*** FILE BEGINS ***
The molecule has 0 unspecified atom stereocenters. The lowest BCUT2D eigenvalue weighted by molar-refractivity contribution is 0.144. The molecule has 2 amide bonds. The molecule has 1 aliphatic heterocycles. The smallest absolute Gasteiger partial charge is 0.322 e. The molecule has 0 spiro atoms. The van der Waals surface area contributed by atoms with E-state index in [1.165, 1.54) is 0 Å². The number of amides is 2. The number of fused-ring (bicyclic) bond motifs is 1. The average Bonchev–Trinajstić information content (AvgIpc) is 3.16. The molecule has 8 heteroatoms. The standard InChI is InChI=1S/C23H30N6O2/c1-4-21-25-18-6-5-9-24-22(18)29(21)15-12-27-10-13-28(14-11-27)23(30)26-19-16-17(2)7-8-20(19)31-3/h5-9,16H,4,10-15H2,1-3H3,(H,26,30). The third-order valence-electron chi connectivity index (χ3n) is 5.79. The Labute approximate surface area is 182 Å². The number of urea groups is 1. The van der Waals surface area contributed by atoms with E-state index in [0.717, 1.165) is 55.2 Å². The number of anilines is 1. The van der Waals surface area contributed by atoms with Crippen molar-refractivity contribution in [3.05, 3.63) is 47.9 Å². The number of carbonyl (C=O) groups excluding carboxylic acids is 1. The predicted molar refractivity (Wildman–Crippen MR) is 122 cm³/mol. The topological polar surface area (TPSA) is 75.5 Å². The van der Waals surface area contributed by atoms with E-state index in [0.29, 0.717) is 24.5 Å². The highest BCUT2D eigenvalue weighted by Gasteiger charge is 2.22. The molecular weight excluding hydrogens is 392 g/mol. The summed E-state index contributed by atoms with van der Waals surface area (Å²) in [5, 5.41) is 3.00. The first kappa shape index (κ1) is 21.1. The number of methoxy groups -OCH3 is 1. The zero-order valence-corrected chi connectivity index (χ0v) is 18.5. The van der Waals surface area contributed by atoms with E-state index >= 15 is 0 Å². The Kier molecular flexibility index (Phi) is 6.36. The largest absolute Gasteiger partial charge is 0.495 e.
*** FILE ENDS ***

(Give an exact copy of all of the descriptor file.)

The molecule has 0 unspecified atom stereocenters. The lowest BCUT2D eigenvalue weighted by molar-refractivity contribution is 0.144. The molecule has 2 amide bonds. The molecule has 1 aliphatic heterocycles. The smallest absolute Gasteiger partial charge is 0.322 e. The molecule has 0 spiro atoms. The van der Waals surface area contributed by atoms with E-state index in [1.165, 1.54) is 0 Å². The number of amides is 2. The number of fused-ring (bicyclic) bond motifs is 1. The average Bonchev–Trinajstić information content (AvgIpc) is 3.16. The molecule has 8 heteroatoms. The standard InChI is InChI=1S/C23H30N6O2/c1-4-21-25-18-6-5-9-24-22(18)29(21)15-12-27-10-13-28(14-11-27)23(30)26-19-16-17(2)7-8-20(19)31-3/h5-9,16H,4,10-15H2,1-3H3,(H,26,30). The third-order valence-electron chi connectivity index (χ3n) is 5.79. The Labute approximate surface area is 182 Å². The number of urea groups is 1. The van der Waals surface area contributed by atoms with E-state index in [0.717, 1.165) is 55.2 Å². The number of anilines is 1. The van der Waals surface area contributed by atoms with Crippen molar-refractivity contribution in [3.05, 3.63) is 47.9 Å². The number of carbonyl (C=O) groups excluding carboxylic acids is 1. The predicted molar refractivity (Wildman–Crippen MR) is 122 cm³/mol. The topological polar surface area (TPSA) is 75.5 Å². The van der Waals surface area contributed by atoms with E-state index in [0.29, 0.717) is 24.5 Å². The highest BCUT2D eigenvalue weighted by Gasteiger charge is 2.22. The molecular weight excluding hydrogens is 392 g/mol. The summed E-state index contributed by atoms with van der Waals surface area (Å²) in [5, 5.41) is 3.00. The first kappa shape index (κ1) is 21.1. The number of methoxy groups -OCH3 is 1. The zero-order valence-corrected chi connectivity index (χ0v) is 18.5. The van der Waals surface area contributed by atoms with E-state index >= 15 is 0 Å². The Kier molecular flexibility index (Phi) is 6.36. The largest absolute Gasteiger partial charge is 0.495 e.